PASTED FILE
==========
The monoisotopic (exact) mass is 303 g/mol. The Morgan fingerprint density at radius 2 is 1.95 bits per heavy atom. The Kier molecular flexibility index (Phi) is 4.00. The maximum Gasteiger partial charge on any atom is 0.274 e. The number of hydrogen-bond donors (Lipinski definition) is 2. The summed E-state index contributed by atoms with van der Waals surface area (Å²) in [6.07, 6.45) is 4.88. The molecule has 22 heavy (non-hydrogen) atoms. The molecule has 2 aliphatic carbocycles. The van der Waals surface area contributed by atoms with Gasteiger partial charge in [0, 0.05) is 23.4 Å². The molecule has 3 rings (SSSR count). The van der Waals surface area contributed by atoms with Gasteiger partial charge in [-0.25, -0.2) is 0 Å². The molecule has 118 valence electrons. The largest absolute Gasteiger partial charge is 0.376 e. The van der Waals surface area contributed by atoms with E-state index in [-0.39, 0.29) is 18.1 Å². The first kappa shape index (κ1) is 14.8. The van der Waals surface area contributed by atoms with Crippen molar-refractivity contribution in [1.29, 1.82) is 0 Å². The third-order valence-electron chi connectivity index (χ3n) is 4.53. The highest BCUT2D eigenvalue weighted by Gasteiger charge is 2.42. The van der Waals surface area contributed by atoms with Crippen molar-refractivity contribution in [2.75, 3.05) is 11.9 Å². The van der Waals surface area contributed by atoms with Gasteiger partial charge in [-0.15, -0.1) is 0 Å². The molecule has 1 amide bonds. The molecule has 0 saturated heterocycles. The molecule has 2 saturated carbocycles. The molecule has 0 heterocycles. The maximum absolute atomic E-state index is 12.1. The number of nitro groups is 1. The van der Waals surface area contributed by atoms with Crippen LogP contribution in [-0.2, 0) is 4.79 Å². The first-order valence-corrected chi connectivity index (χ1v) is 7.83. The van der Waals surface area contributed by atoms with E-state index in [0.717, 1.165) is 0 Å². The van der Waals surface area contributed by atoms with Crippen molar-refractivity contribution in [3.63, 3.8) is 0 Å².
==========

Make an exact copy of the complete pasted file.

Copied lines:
The monoisotopic (exact) mass is 303 g/mol. The Morgan fingerprint density at radius 2 is 1.95 bits per heavy atom. The Kier molecular flexibility index (Phi) is 4.00. The maximum Gasteiger partial charge on any atom is 0.274 e. The number of hydrogen-bond donors (Lipinski definition) is 2. The summed E-state index contributed by atoms with van der Waals surface area (Å²) in [6.07, 6.45) is 4.88. The molecule has 22 heavy (non-hydrogen) atoms. The molecule has 2 aliphatic carbocycles. The van der Waals surface area contributed by atoms with Gasteiger partial charge in [0, 0.05) is 23.4 Å². The molecule has 3 rings (SSSR count). The van der Waals surface area contributed by atoms with Gasteiger partial charge in [-0.25, -0.2) is 0 Å². The molecule has 118 valence electrons. The largest absolute Gasteiger partial charge is 0.376 e. The van der Waals surface area contributed by atoms with E-state index in [-0.39, 0.29) is 18.1 Å². The first kappa shape index (κ1) is 14.8. The van der Waals surface area contributed by atoms with Crippen molar-refractivity contribution in [1.29, 1.82) is 0 Å². The third-order valence-electron chi connectivity index (χ3n) is 4.53. The highest BCUT2D eigenvalue weighted by Gasteiger charge is 2.42. The van der Waals surface area contributed by atoms with Crippen molar-refractivity contribution in [2.75, 3.05) is 11.9 Å². The van der Waals surface area contributed by atoms with Gasteiger partial charge in [-0.15, -0.1) is 0 Å². The molecule has 1 amide bonds. The molecule has 0 saturated heterocycles. The molecule has 2 saturated carbocycles. The molecule has 0 heterocycles. The maximum absolute atomic E-state index is 12.1. The number of nitro groups is 1. The van der Waals surface area contributed by atoms with Crippen LogP contribution in [-0.2, 0) is 4.79 Å². The first-order valence-corrected chi connectivity index (χ1v) is 7.83. The van der Waals surface area contributed by atoms with E-state index in [0.717, 1.165) is 0 Å². The van der Waals surface area contributed by atoms with Crippen molar-refractivity contribution in [3.63, 3.8) is 0 Å².